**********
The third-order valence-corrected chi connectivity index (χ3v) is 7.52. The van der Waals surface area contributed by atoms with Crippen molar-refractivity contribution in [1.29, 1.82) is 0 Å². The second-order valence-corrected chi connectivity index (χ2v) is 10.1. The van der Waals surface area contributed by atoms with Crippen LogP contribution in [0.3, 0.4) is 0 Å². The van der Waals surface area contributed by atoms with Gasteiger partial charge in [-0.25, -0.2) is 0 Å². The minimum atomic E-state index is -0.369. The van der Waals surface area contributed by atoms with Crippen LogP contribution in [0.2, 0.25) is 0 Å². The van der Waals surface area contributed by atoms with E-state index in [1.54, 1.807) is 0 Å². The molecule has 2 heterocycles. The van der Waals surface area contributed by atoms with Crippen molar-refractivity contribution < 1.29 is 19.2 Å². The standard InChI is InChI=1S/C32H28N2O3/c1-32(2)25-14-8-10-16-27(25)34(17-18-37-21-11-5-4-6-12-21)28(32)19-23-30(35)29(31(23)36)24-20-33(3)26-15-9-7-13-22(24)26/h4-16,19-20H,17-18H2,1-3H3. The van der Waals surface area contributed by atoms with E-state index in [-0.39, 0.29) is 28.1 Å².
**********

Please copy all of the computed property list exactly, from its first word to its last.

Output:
The third-order valence-corrected chi connectivity index (χ3v) is 7.52. The van der Waals surface area contributed by atoms with Crippen molar-refractivity contribution in [1.29, 1.82) is 0 Å². The second-order valence-corrected chi connectivity index (χ2v) is 10.1. The van der Waals surface area contributed by atoms with Crippen LogP contribution in [0.3, 0.4) is 0 Å². The van der Waals surface area contributed by atoms with Gasteiger partial charge in [-0.25, -0.2) is 0 Å². The minimum atomic E-state index is -0.369. The van der Waals surface area contributed by atoms with Crippen LogP contribution in [0.2, 0.25) is 0 Å². The van der Waals surface area contributed by atoms with E-state index in [1.54, 1.807) is 0 Å². The molecule has 2 heterocycles. The van der Waals surface area contributed by atoms with Crippen molar-refractivity contribution < 1.29 is 19.2 Å². The standard InChI is InChI=1S/C32H28N2O3/c1-32(2)25-14-8-10-16-27(25)34(17-18-37-21-11-5-4-6-12-21)28(32)19-23-30(35)29(31(23)36)24-20-33(3)26-15-9-7-13-22(24)26/h4-16,19-20H,17-18H2,1-3H3. The van der Waals surface area contributed by atoms with E-state index in [-0.39, 0.29) is 28.1 Å².